Jeff Bender teaches Short-Short Stories and Vignettes, an online course beginning February 11 that allows you to move at your own pace through the lessons. The four-week workshop will guide you through the stages of drafting original short pieces.
The word vignette comes from the French diminutive of the word vine. I’ve never been able to make a connection between the two. Maybe you can.
Like the memoir, it’s a form much better defined by its paragons: Jamaica Kincaid’s “Girl,” Ernest Hemingway’s “Chapter V,” and Sandra Cisneros’s “Edna’s Ruthie.”
From these examples, and others we’ll study in the class, we can notice some patterns:
- funny mixes of lightness and darkness (the vignette, as a form, generally has a terrific and dark sense of humor)
- funny mixes of ugliness and beauty—particularly in the language itself
- deliberate use of poetic devices, such as imagery, repetition, and metaphor
- a strong sense of personal “fairness”—a concept we’ll discuss at length
And there are less concrete ideas at play:
- “pushing” the thinking to its furthest logic (“Girl” accomplishes this particularly well, as does Lydia Davis)
- “sticking the landing”—a concept I borrowed from the 2004 Summer Olympics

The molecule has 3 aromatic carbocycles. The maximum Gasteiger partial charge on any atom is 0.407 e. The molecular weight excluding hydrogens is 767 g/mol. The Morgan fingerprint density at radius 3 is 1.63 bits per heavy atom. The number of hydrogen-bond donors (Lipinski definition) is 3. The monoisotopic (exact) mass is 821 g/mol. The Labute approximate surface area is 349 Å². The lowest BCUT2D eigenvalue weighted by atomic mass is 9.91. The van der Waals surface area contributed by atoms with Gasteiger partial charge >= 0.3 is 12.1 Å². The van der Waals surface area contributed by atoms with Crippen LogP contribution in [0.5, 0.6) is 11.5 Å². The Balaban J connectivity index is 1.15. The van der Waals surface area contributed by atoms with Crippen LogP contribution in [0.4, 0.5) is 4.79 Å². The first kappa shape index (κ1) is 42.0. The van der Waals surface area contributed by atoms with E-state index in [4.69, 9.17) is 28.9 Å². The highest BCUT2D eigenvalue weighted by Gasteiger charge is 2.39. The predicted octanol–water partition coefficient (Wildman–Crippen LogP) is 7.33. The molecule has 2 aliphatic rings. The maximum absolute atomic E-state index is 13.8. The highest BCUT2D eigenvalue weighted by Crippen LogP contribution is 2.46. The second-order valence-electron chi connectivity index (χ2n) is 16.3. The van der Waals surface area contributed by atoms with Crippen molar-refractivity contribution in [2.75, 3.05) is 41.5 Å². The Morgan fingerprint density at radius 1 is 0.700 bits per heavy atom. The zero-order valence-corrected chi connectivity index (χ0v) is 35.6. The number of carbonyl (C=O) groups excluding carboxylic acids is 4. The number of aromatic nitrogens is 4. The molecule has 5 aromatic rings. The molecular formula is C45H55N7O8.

Many vignettes also reach back to childhood. I have a theory about why this is. I think it’s to imbue the writer with power of “fairness”: We’re more likely to report fairly (or “play fair”) if the events we’re reporting on happened long ago. I can say, for example, “I was an ugly kid”—though, as a kid, I’d never have the presence-of-mind to say this.
Some refer to this as the hot-iron / cool-iron theory. We can write fairly about something only if the iron has cooled. Otherwise, we’re unreliable—and, like, not in the interesting way. If the breakup happened yesterday, we’re going to say, “It was her fault.” If it happened years ago, we at least can say, “I can see what she was thinking.”
I see this class, Short-Short Stories and Vignettes, as a four-week practicum in sharpening our basic writing tools: sensory description, poetry, and risk taking. Our online classroom will be a locked door, behind which we’ll try and fail, try and succeed—sometimes in reverse order—and reveal to each other our contradictions and secrets.
And don’t worry. As Gordon Lish says in the article “Captain Fiction,” not all secrets have to be true.
Jeff Bender‘s work has appeared in The Iowa Review, Okey-Panky, Electric Literature, Guernica, CityArts, and the Monarch Review. He received an MFA from Columbia University and is a former Writers-in-the-Schools resident.